I thought I was on drugs.

Not that I knew what being on drugs was like, you understand. I was, after all, a pretty clean-cut, mostly-normal, teenager spending a fairly-uneventful summer bumming around Europe: London, Paris, Berlin, Amsterdam, Athens, and so on in no particular order.

Then I turned a corner in Barcelona -- and was sure someone at the hostel the night before had slipped me something.

What other explanation was there? A building was melting for God's sake!

The rest of the street was Spanish normal: warm brick facings, black toothed iron railings, arched windows, bursts of flowers on balconies, but right in the middle of average, of ordinary, of common, of commonplace was a building that sagged, that drooped, that arched, that ... well, that looked like it had been designed with vines and leaves in an orchard instead of with a T-square in a boxy office, planted from a seed and cultivated instead of having been mathematically assembled brick by stone cold brick.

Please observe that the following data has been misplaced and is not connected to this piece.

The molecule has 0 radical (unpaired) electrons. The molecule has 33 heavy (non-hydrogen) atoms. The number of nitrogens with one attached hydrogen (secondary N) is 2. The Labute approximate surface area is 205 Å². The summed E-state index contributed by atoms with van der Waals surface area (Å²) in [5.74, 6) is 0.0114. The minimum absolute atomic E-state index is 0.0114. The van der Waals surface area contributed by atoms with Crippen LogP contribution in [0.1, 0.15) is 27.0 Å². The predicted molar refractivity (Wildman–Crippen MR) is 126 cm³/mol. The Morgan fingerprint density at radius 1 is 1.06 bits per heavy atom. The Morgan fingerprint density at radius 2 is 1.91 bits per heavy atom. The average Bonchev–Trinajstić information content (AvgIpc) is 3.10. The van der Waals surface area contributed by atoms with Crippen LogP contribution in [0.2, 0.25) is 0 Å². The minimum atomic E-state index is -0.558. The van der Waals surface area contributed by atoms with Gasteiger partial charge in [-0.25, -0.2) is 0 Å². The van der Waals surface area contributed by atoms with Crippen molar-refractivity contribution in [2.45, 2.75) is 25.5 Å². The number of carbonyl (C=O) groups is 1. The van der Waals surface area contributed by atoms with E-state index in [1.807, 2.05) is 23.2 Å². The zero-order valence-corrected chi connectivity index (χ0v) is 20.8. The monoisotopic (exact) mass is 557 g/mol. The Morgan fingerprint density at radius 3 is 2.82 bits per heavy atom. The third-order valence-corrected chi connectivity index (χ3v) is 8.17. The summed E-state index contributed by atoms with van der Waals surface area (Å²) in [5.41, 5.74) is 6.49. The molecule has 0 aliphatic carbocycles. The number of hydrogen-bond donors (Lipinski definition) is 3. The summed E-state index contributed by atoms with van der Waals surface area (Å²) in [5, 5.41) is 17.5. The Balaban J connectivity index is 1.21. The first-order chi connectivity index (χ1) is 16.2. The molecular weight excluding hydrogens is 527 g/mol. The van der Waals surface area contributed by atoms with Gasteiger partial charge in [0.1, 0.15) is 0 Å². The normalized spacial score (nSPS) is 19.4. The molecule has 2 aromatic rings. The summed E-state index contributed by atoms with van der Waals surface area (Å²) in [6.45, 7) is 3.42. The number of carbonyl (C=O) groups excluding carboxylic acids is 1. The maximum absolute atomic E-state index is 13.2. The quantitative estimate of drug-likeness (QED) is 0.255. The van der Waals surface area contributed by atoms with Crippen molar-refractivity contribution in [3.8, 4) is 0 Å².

I'd heard of Antoni Gaudí, of course, but for some strange reason I either hadn't made the connection between the eccentric architect and his hometown, or, more than likely, hadn't a clue how brain-throbbingly amazing his work was. But, drugs or no drugs, standing slack-jawed in front of the flowing glory of Casa Batlló on 43 Passeig de Gràcia, I decided I'd spend the next few days seeing as much Gaudí genius as I could.

Tuesday, July 01, 2008

Have You Heard The One About … ?

Head over to Dark Roasted Blend for a brand new article, this one on the weird phenomena of mass hysteria:
Things supposedly started innocently enough. Kashasha, near Lake Victoria in Tanzania in 1962: One girl in a boarding school there told another girl a joke. Maybe, "Have you heard the one about?" or "A Jew, an Indian, and Herbert Hoover walk into a bar …" or "Take my wife, please … " Whatever the setup, the delivery, or punch line, the result was laughter. Whether it was a giggle, a guffaw, a chortle, a snort is irrelevant. The listener found it funny.